GSA Annual Meeting in Phoenix, Arizona, USA - 2019

Paper No. 92-4
Presentation Time: 8:55 AM


REINERS, Peter W., University of Arizona, Geosciences, 1040 E. 4th St., Tucson, AZ 85721-0001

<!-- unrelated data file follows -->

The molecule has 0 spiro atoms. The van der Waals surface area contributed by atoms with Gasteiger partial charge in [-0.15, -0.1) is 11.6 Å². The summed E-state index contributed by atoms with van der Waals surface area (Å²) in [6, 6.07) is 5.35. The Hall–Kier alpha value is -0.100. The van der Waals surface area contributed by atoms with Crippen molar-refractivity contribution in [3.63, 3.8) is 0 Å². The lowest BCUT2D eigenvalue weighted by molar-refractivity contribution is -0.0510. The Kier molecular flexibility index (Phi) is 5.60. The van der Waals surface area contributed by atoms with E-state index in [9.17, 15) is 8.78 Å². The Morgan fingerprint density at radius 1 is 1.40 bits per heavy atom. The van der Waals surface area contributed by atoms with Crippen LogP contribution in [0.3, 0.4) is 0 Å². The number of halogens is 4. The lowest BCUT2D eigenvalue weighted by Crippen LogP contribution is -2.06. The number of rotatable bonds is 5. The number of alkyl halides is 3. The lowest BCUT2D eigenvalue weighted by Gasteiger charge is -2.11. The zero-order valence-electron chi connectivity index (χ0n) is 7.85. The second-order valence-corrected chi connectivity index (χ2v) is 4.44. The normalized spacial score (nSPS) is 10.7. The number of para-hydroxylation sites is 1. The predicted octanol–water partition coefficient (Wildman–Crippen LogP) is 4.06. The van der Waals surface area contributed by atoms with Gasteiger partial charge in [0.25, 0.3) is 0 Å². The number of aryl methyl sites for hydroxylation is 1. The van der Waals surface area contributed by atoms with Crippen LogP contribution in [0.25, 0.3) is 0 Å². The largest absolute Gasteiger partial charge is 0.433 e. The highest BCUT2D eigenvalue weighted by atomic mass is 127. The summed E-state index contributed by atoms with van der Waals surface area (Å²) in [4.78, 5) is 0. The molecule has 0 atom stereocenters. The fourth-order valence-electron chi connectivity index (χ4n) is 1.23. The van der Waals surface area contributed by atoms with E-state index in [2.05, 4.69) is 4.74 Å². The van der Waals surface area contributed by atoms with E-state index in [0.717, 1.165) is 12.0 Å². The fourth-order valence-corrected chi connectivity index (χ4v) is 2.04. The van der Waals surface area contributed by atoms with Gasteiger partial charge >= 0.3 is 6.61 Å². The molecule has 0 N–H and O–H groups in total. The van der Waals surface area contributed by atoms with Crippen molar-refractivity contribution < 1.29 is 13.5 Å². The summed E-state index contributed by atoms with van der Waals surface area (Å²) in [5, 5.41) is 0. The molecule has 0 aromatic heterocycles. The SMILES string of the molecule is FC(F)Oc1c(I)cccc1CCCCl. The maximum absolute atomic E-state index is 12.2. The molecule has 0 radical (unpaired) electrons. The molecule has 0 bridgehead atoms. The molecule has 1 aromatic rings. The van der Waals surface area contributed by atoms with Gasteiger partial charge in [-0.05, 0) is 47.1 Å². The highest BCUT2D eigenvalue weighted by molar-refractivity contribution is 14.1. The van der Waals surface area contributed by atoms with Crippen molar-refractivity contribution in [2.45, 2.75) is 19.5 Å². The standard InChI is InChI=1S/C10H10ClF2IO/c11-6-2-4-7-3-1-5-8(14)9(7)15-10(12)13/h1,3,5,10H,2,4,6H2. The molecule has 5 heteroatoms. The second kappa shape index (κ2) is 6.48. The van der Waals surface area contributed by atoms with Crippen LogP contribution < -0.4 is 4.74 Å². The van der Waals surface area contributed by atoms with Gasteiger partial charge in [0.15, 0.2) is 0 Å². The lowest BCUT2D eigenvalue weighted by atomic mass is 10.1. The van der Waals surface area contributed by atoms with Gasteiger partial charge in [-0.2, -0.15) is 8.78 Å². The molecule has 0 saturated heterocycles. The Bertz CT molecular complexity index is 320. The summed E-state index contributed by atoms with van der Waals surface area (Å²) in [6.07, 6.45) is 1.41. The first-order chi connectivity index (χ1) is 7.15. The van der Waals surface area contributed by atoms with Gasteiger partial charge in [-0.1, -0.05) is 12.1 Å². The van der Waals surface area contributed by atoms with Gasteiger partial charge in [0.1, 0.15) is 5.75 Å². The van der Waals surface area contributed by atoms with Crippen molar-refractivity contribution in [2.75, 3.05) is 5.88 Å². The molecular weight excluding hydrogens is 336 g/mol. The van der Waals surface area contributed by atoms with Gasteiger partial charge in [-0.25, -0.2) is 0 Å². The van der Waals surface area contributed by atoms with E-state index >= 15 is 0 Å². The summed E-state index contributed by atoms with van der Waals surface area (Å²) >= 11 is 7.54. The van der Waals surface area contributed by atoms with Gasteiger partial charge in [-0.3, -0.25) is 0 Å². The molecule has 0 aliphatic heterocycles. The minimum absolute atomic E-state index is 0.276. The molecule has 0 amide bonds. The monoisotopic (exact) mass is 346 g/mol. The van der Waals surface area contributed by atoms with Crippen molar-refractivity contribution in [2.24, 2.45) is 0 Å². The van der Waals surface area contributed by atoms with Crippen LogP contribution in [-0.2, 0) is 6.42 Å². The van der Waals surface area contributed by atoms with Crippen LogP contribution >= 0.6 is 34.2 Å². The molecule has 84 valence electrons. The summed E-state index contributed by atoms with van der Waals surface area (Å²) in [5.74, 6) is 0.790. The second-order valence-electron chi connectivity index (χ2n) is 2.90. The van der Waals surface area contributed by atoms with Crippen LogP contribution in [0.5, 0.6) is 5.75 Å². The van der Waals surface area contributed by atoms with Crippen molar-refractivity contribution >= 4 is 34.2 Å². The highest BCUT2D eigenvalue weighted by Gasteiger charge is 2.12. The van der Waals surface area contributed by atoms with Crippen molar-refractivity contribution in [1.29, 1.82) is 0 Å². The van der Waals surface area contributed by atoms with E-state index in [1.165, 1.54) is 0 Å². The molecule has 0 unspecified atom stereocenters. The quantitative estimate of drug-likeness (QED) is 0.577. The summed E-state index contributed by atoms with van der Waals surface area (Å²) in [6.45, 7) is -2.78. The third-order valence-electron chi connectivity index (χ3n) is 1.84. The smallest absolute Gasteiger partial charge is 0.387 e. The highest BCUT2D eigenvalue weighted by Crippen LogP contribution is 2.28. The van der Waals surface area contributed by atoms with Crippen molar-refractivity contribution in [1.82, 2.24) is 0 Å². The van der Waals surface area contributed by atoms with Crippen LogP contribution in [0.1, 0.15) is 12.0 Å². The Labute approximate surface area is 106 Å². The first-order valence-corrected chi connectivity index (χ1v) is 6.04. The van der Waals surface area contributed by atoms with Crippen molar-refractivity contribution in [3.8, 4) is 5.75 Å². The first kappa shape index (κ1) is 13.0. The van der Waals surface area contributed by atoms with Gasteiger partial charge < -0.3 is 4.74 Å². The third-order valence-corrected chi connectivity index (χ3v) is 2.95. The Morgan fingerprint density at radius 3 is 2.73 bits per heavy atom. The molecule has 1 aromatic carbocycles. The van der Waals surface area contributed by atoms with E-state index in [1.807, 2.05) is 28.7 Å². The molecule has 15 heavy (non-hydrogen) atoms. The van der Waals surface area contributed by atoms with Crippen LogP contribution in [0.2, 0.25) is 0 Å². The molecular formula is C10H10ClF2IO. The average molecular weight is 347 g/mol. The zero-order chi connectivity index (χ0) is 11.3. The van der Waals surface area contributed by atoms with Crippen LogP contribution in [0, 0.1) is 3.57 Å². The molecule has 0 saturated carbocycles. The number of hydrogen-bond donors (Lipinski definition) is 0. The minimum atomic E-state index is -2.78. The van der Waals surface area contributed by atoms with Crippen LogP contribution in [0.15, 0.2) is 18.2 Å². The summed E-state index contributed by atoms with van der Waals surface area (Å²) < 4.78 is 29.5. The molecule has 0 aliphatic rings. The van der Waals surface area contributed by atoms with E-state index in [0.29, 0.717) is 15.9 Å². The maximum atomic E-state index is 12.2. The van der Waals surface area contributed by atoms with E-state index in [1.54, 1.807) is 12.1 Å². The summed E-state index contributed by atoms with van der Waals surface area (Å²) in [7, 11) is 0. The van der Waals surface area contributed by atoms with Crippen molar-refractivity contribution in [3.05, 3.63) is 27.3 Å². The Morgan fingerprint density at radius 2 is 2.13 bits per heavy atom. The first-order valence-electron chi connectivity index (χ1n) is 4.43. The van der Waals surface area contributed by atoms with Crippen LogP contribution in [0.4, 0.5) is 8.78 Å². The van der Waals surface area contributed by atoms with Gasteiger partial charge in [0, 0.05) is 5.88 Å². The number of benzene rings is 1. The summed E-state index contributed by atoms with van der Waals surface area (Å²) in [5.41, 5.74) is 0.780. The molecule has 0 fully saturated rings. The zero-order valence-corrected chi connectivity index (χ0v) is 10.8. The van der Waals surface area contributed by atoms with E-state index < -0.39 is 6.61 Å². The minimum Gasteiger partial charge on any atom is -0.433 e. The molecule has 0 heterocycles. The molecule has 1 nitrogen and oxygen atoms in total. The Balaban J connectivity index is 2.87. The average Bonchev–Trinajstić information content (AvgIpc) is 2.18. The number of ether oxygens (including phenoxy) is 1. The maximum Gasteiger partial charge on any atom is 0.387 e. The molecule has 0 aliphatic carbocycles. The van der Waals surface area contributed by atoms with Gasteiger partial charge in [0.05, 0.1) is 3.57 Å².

In many parts of the Colorado Plateau sandstone units stratigraphically bounded by relatively impermeable lithologies show distinctive top-down white to red/brown color gradients. Bleaching of early-diagenetic ferric-iron grain coatings in the upper parts of these units, likely by migration of buoyant reduced fluids, provides one plausible explanation for this common pattern. Such sections may be useful for understanding subsurface paleofluid-rock systems, but few systematic observations have been made bearing on the geochemical, mineralogic, or geochronologic characteristics of these sections. Here I describe new observations from bleached sandstone sections in Jurassic or Permian sandstones from Canyonlands and Sedona regions. Three geologically similar sections show broadly similar patterns, with upper intervals characterized by extensive quartz overgrowths, pyrite pseudomorphs, very low concentrations of most trace elements, and large fractional iron loss compared with lower unbleached intervals. Between the upper and lower intervals is a zone of abundant calcite cement and strong enrichments in most trace elements. In some sections, concentric or pipe-like concretions of dense iron-oxide cement are present between the upper and intermediate intervals. Taken together these observations are consistent with lateral migration of buoyant reducing fluids along the tops of permeable sandstone sections, and dissolution and mobilization of iron, with only a small fraction reprecipitating as pyrite. Accumulations of dense iron-oxide cement in upper sections may represent localized saturation zones, possibly associated with dense downwelling plumes transporting solutes to intermediate depths where they precipitated with calcite and clay-rich cement. An entirely different type of bleaching is also seen in the Navajo sandstone in at least one region where vertically oriented dense iron-oxide cemented pipes show evidence for reduced iron transport to an oxidizing boundary at the Jurassic paleosurface. In all cases, (U-Th)/He dates of iron-oxides in these sections record only minimum ages of iron mobilization and redeposition, as indicated by clear evidence for recrystallization of reduced precursors (sulfide or carbonate) and/or late-stage U-uptake.